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written by Barry Bloom – for MLB.com
BROOKLYN, NEW YORK -- Team Israel has reached a goal it has been pursuing for the past four years.
The Israelis have made it to the elite 16 of the World Baseball Classic, vanquishing an extra-inning elimination loss that has haunted them since 2012.
With Sunday night's 9-1 victory over Great Britain ending the Brooklyn qualifier at MCU Park, Israel will move on to play in Pool B at Seoul, beginning March 7 against host South Korea, Chinese Taipei and The Netherlands, completing the field of 16 nations for next year's fourth Classic.
"I try to approach every opportunity I get with as much passion as I can," said Jason Marquis, the former Major League right-hander who started for Israel and pitched four perfect innings. "It was definitely our goal to win this little qualifier and get to the main event if that's what you want to call it."
Israel did it on the strength of three homers -- a pair of fifth-inning, two-run shots by center fielder Blake Gailen and catcher Ryan Lavarnway, who played five years in the Major Leagues for the Red Sox, Orioles and Braves. Cody Decker, a career Minor Leaguer, hit another one in the seventh.
Israel swept its three games the past four days on Coney Island, defeating Brazil and Great Britain twice. The pitchers allowed just three runs in the trio of games and three hurlers had a no-hitter heading into the eighth inning until British second baseman Albert Cartwright broke it up with a two-out single.
Great Britain wound up with four hits in all, this coming off a three-hit shutout of favored Brazil on Friday. In all, the Israelis allowed just the three runs on 14 hits in the tournament.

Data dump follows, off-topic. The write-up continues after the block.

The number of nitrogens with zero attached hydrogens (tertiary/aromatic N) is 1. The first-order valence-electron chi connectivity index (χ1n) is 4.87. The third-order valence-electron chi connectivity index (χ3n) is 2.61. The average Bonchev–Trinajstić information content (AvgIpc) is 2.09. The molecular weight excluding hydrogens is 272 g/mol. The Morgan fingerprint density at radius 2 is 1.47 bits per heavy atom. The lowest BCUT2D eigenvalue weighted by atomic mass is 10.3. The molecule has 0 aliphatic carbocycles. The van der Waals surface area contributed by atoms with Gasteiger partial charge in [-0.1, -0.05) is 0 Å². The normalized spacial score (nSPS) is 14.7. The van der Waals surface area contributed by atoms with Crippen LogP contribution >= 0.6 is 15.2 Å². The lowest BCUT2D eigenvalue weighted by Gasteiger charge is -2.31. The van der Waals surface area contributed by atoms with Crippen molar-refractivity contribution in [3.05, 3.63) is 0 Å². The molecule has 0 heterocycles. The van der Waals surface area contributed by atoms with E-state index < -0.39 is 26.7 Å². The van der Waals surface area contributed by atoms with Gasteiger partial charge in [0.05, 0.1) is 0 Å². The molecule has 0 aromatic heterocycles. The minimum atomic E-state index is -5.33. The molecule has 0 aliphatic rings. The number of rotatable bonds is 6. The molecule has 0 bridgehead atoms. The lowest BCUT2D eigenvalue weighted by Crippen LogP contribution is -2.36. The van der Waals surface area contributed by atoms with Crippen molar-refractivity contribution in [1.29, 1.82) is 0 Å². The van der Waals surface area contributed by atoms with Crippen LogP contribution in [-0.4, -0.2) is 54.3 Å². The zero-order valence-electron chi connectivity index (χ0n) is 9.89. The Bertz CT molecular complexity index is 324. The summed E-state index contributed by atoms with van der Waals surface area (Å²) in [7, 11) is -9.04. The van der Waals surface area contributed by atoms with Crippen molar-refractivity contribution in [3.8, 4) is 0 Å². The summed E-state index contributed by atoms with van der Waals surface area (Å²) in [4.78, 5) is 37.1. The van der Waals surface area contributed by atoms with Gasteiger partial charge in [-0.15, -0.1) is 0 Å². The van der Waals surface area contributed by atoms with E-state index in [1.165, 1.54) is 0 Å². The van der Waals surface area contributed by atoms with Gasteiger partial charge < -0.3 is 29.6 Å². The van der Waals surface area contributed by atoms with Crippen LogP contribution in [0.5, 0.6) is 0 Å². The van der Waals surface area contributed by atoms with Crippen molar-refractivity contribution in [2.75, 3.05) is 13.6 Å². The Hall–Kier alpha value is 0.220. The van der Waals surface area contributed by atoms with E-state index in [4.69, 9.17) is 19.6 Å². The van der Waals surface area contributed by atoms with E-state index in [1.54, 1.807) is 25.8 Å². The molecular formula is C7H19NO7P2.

Their pitching depth allowed Marquis, who came off Tommy John surgery and hadn't pitched since 2015 with the Reds, a chance to catch his breath in a comeback of sorts for the 38-year-old, who spent 15 years in the Majors with nine teams.
Marquis tossed 41 pitches in his first start and 43 more on Sunday night.
"I didn't want to overextend myself and put my team in a hole," Marquis said. "I told them I'd give them everything I can for as long as I can. Could I have squeaked out a few more pitches? From my competitive side, sure. But we had some fresh arms in the bullpen very capable of getting the job done. That was a big part of our success. We have a lot of depth in pitching. And they did a great job tonight."
In 2012, Israel lost a heartbreaker to Spain in the 10th inning of the qualifying final at Roger Dean Stadium, in Jupiter, Fla., a defeat that has been "gnawing on us for four years," this year's manager Jerry Weinstein said before the bracket opened on Thursday.
The previous team was managed by Tigers skipper Brad Ausmus.
That loss was still painful, said Decker, who also played for that Israel squad.
"But I'm not even thinking about that now," Decker said after the win. "This is very emotional. Highly emotional. More emotional that I'm letting on."
Israel is a neophyte baseball nation with barely 1,000 people playing the game, Weinstein said, although interest jumped 40 percent after its 2012 performance. The team this year was replete with a number of Americans of Jewish heritage, including 13 players from Major League Baseball organizations.
On the roster was also former Major League pitcher Craig Breslow.
The makeup of the team that will gather in Korea in March will certainly be different and is still to be determined. Players on the 25-man roster of all the Major League teams are all eligible to play in March, which could cause some decision-making angst, Weinstein said.
"I feel very loyal to the group of guys who got us there," Weinstein added. "Regardless of physical ability, we have an obligation to a lot of the guys on this team that have made the commitment to be with us for this. For me as a manager, I'm connected to these guys who helped us get there."